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PLoS One. 2010 Sep 9;5(9). pii: e12655. doi: 10.1371/journal.pone.0012655.

Metabolomic analysis in severe childhood pneumonia in the Gambia, West Africa: findings from a pilot study.

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1
Department of Biochemistry and Molecular and Cellular Biology, Lombardi Comprehensive Cancer Center, Georgetown University, Washington DC, United States of America.

Abstract

BACKGROUND:

Pneumonia remains the leading cause of death in young children globally and improved diagnostics are needed to better identify cases and reduce case fatality. Metabolomics, a rapidly evolving field aimed at characterizing metabolites in biofluids, has the potential to improve diagnostics in a range of diseases. The objective of this pilot study is to apply metabolomic analysis to childhood pneumonia to explore its potential to improve pneumonia diagnosis in a high-burden setting.

METHODOLOGY/PRINCIPAL FINDINGS:

Eleven children with World Health Organization (WHO)-defined severe pneumonia of non-homogeneous aetiology were selected in The Gambia, West Africa, along with community controls. Metabolomic analysis of matched plasma and urine samples was undertaken using Ultra Performance Liquid Chromatography (UPLC) coupled to Time-of-Flight Mass Spectrometry (TOFMS). Biomarker extraction was done using SIMCA-P+ and Random Forests (RF). 'Unsupervised' (blinded) data were analyzed by Principal Component Analysis (PCA), while 'supervised' (unblinded) analysis was by Partial Least Squares-Discriminant Analysis (PLS-DA) and Orthogonal Projection to Latent Structures (OPLS). Potential markers were extracted from S-plots constructed following analysis with OPLS, and markers were chosen based on their contribution to the variation and correlation within the data set. The dataset was additionally analyzed with the machine-learning algorithm RF in order to address issues of model overfitting and markers were selected based on their variable importance ranking. Unsupervised PCA analysis revealed good separation of pneumonia and control groups, with even clearer separation of the groups with PLS-DA and OPLS analysis. Statistically significant differences (p<0.05) between groups were seen with the following metabolites: uric acid, hypoxanthine and glutamic acid were higher in plasma from cases, while L-tryptophan and adenosine-5'-diphosphate (ADP) were lower; uric acid and L-histidine were lower in urine from cases. The key limitation of this study is its small size.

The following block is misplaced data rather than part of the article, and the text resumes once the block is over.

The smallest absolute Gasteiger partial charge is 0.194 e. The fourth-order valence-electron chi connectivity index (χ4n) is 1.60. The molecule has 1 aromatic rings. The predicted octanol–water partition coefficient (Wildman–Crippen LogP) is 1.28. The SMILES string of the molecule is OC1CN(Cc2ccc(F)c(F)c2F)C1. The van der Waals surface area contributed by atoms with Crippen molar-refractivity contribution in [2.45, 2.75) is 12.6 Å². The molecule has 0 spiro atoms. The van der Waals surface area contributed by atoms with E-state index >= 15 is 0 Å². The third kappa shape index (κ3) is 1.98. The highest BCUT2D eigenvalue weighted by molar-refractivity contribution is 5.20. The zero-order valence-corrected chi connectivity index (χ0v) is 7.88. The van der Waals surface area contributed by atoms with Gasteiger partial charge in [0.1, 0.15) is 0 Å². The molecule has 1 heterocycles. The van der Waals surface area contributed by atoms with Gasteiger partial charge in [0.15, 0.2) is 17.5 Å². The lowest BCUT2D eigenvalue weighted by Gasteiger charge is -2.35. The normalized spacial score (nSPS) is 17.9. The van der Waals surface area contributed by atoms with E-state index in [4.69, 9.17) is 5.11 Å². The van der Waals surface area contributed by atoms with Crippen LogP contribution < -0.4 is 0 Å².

CONCLUSIONS/SIGNIFICANCE:

Metabolomic analysis clearly distinguished severe pneumonia patients from community controls. The metabolites identified are important for the host response to infection through antioxidant, inflammatory and antimicrobial pathways, and energy metabolism. Larger studies are needed to determine whether these findings are pneumonia-specific and to distinguish organism-specific responses. Metabolomics has considerable potential to improve diagnostics for childhood pneumonia.

PMID:
20844590
PMCID:
PMC2936566
DOI:
10.1371/journal.pone.0012655
[Indexed for MEDLINE]
Free PMC Article
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